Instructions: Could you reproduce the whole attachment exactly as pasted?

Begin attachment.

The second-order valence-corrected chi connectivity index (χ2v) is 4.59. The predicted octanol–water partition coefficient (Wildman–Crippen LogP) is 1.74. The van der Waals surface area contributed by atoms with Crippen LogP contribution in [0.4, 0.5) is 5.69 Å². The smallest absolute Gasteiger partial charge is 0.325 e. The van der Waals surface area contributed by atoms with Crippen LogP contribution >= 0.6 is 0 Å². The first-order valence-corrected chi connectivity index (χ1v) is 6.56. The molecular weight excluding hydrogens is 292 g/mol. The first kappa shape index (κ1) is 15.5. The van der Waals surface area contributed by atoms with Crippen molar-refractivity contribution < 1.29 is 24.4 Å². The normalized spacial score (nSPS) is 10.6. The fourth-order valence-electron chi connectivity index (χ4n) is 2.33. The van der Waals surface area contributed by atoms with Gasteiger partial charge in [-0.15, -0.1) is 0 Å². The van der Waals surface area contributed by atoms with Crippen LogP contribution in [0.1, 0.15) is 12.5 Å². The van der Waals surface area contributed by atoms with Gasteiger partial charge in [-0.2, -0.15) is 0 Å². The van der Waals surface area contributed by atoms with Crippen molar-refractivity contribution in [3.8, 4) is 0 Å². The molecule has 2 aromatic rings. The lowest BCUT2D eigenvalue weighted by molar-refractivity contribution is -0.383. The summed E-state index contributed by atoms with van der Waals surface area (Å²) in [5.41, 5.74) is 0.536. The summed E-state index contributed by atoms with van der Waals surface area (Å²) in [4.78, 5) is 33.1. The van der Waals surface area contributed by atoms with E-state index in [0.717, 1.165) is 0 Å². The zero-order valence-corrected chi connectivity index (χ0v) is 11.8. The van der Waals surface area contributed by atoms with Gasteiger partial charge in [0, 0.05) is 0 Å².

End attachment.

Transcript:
The second-order valence-corrected chi connectivity index (χ2v) is 4.59. The predicted octanol–water partition coefficient (Wildman–Crippen LogP) is 1.74. The van der Waals surface area contributed by atoms with Crippen LogP contribution in [0.4, 0.5) is 5.69 Å². The smallest absolute Gasteiger partial charge is 0.325 e. The van der Waals surface area contributed by atoms with Crippen LogP contribution >= 0.6 is 0 Å². The first-order valence-corrected chi connectivity index (χ1v) is 6.56. The molecular weight excluding hydrogens is 292 g/mol. The first kappa shape index (κ1) is 15.5. The van der Waals surface area contributed by atoms with Crippen molar-refractivity contribution < 1.29 is 24.4 Å². The normalized spacial score (nSPS) is 10.6. The fourth-order valence-electron chi connectivity index (χ4n) is 2.33. The van der Waals surface area contributed by atoms with Gasteiger partial charge in [-0.15, -0.1) is 0 Å². The van der Waals surface area contributed by atoms with Crippen LogP contribution in [0.1, 0.15) is 12.5 Å². The van der Waals surface area contributed by atoms with Gasteiger partial charge in [-0.2, -0.15) is 0 Å². The van der Waals surface area contributed by atoms with Crippen molar-refractivity contribution in [3.8, 4) is 0 Å². The molecule has 2 aromatic rings. The lowest BCUT2D eigenvalue weighted by molar-refractivity contribution is -0.383. The summed E-state index contributed by atoms with van der Waals surface area (Å²) in [5.41, 5.74) is 0.536. The summed E-state index contributed by atoms with van der Waals surface area (Å²) in [4.78, 5) is 33.1. The van der Waals surface area contributed by atoms with E-state index in [0.717, 1.165) is 0 Å². The zero-order valence-corrected chi connectivity index (χ0v) is 11.8. The van der Waals surface area contributed by atoms with Gasteiger partial charge in [0, 0.05) is 0 Å².